Voters leaning toward approving L.A. Community College District’s $5.3-billion building measure

A sign for Los Angeles Valley College in front of a building
Los Angeles Valley College is one of nine campuses in the Los Angeles Community College District that would benefit from the $5.3-billion bond measure on the 2022 midterm ballot.
(Jason Armond / Los Angeles Times)

Voters were leaning toward greenlighting $5.3 billion in campus renovations for the Los Angeles Community College District, evidently putting the need for modern learning facilities above complaints about the district’s troubled construction program.

In early returns, three of the four incumbents on the district’s board of trustees — Steven Veres, Gabriel Buelna and Kelsey Iino — led their opponents by wide margins. Ernest Moreno, a longtime trustee, fell behind early Tuesday night to Sara Hernandez, a progressive candidate whose top priorities are providing housing, food and transportation resources to students in need.

Moreno made up some ground to Hernandez throughout the night but continued to trail the newcomer by a wide margin two hours after polls closed.

Check back here for updates as the county’s election office posts new returns.

The construction proposal, called Measure LA, needs 55% of the vote to pass. As of Wednesday morning, yes votes on the measure were leading with 60.36%.


The district, the largest community college jurisdiction in the country, includes nine campuses and sweeps across a 900-square-mile swath of Los Angeles County.

Francisco Rodriguez, chancellor of the Los Angeles Community College District, touted the early results as a sign of voters’ willingness to invest in making higher education accessible.

“Very, very appreciative of the confidence that the public and the L.A. voters are demonstrating to our community colleges,” he said. “What we see these resources doing is providing exceptional teaching and learning environments for our students.”

About $1.4 billion of the bond money would go toward renovating buildings constructed before the 1970s. The district also plans to equip classrooms with new technology, upgrade athletic fields and improve infrastructure such as sewer lines, outdoor lighting and sidewalks.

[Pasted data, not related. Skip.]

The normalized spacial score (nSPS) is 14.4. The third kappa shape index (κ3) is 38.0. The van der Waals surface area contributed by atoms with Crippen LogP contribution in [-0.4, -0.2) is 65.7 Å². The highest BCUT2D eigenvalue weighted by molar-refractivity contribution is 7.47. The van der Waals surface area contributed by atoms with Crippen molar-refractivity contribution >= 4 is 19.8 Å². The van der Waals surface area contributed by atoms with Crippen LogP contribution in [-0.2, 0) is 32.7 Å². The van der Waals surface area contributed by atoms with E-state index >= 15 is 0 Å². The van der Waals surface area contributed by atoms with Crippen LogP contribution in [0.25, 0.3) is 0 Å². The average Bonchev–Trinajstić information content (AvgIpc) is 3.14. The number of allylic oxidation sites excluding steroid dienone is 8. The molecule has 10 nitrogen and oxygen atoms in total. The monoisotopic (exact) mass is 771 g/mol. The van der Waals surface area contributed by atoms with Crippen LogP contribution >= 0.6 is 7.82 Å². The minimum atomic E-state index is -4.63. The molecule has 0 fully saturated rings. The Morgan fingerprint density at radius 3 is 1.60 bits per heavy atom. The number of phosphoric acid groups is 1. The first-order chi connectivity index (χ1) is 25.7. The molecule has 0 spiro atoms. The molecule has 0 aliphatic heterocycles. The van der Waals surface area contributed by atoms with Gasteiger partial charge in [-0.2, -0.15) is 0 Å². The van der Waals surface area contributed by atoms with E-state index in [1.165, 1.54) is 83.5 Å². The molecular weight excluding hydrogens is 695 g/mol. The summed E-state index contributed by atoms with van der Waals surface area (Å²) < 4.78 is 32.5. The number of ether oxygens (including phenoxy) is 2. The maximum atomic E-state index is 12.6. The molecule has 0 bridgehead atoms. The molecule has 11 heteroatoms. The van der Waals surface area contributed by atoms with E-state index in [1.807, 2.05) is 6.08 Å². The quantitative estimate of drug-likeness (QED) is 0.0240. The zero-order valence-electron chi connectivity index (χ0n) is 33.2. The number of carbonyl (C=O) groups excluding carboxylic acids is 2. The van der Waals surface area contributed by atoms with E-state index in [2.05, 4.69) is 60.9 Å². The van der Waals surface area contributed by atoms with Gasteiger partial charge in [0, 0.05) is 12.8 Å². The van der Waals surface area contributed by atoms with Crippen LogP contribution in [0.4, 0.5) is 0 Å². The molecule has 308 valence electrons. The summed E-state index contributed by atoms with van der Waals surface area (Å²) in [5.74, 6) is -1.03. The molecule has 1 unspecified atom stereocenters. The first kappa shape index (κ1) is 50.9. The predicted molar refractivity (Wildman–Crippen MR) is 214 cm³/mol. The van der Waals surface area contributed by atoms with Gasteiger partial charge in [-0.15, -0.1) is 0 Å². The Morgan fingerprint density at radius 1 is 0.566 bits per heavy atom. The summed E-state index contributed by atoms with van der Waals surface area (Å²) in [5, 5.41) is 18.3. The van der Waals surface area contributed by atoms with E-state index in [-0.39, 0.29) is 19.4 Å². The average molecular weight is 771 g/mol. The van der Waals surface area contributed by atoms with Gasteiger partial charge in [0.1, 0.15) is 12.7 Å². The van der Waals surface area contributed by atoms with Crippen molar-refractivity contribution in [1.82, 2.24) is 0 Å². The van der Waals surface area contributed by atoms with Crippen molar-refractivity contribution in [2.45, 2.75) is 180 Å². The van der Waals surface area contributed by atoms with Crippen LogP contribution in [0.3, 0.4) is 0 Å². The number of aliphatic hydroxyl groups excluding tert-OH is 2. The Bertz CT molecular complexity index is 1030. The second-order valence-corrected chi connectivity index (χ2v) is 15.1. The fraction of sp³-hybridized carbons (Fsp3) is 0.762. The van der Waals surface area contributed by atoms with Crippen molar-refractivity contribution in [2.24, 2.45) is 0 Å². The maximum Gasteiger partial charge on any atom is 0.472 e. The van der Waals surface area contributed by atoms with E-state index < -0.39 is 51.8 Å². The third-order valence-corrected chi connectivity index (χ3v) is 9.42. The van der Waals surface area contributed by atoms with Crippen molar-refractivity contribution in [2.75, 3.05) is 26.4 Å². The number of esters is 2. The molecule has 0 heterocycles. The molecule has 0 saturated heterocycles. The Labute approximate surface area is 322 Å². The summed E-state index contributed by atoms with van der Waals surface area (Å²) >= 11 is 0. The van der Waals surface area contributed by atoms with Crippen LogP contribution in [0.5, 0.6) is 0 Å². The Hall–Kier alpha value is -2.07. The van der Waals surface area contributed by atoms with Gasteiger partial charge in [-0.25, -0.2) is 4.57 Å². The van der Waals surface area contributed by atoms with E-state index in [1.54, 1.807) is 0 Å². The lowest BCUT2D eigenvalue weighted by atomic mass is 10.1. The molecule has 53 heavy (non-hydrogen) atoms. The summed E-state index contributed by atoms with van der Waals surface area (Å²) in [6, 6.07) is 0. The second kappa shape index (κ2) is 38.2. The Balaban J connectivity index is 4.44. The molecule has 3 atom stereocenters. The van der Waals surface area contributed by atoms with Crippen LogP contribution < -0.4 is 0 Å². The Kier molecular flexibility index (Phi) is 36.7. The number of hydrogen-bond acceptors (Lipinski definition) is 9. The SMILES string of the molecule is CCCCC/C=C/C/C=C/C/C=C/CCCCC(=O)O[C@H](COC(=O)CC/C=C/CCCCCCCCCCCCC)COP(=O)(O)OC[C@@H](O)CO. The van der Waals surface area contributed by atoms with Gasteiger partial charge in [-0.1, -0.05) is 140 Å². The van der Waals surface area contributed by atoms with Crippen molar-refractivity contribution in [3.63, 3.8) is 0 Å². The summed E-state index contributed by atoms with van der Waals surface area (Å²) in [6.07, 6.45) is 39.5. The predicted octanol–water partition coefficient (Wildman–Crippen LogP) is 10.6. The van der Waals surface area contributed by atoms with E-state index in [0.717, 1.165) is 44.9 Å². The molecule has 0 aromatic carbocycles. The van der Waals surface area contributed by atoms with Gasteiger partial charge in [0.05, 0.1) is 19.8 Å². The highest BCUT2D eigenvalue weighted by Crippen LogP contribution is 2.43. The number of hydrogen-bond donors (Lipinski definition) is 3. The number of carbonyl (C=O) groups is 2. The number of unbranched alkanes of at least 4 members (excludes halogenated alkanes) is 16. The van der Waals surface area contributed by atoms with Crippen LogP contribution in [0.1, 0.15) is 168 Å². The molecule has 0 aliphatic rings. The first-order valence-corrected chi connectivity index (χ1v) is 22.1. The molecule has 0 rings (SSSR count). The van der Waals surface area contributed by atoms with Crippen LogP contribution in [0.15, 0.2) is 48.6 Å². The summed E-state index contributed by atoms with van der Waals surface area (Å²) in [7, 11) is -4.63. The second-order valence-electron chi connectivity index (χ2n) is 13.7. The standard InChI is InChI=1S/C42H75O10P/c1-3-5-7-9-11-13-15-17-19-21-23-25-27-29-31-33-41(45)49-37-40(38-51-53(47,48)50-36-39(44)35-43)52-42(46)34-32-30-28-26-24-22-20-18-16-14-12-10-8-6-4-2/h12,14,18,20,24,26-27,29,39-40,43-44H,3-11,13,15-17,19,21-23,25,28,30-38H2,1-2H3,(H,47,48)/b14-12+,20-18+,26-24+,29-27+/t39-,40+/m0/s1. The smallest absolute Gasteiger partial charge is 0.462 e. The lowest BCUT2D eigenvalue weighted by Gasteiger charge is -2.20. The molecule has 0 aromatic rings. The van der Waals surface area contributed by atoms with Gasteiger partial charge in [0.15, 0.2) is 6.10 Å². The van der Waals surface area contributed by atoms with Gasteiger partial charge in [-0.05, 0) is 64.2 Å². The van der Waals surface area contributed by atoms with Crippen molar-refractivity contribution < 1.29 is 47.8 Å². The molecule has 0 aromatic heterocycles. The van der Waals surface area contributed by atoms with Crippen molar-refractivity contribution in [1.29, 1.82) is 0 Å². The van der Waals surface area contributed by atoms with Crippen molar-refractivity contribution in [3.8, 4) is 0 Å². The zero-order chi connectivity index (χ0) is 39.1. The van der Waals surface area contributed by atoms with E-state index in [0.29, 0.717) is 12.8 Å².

All property owners, including owners of commercial buildings, would pay up to $25 per $100,000 of assessed value over the next 40 years for the bonds. The average homeowner could expect to pay $88 to $157 more in annual property taxes; the increase would be greater on pricey homes.

Measure LA, if passed, would be the fifth construction bond measure voters approved for the community college district since 2001. The previous four totaled more than $9.5 billion.

The American Federation of Teachers 1521, a faculty union, and unions representing trade and vocational workers supported the latest bond measure.


The proposal faced resistance from Moreno, who voted against putting the measure on the ballot. He said the measure was out of step with the district’s falling enrollment and rise in online classes. About half the classes are currently online.

“This is an inappropriate time and essentially an irresponsible act on our behalf to pursue this bond,” he said during a board meeting in July. “What I’m fearful [of] is we’re building a ghost town.”

Critics also took aim at mismanagement of the district’s construction projects . In 2011, The Times published an investigation exposing financial waste and nepotism in a bond-funded construction program.

More recently, an independent arbitrator found the district violated state requirements for “good faith and fair dealing” and ordered it to pay $3.2 million in compensation to Pinner Construction Inc. over a long-delayed theater project at Los Angeles Valley College.

After the arbitrator’s finding, the construction company filed a lawsuit against district trustees, alleging corruption and fraud.

And in October, state Assemblymember Lisa Calderon (D-Whittier) wrote a letter requesting a state audit of the district’s construction management practices.

District officials say they have implemented strict transparency and accountability measures, including outside audits and regular oversight committee meetings.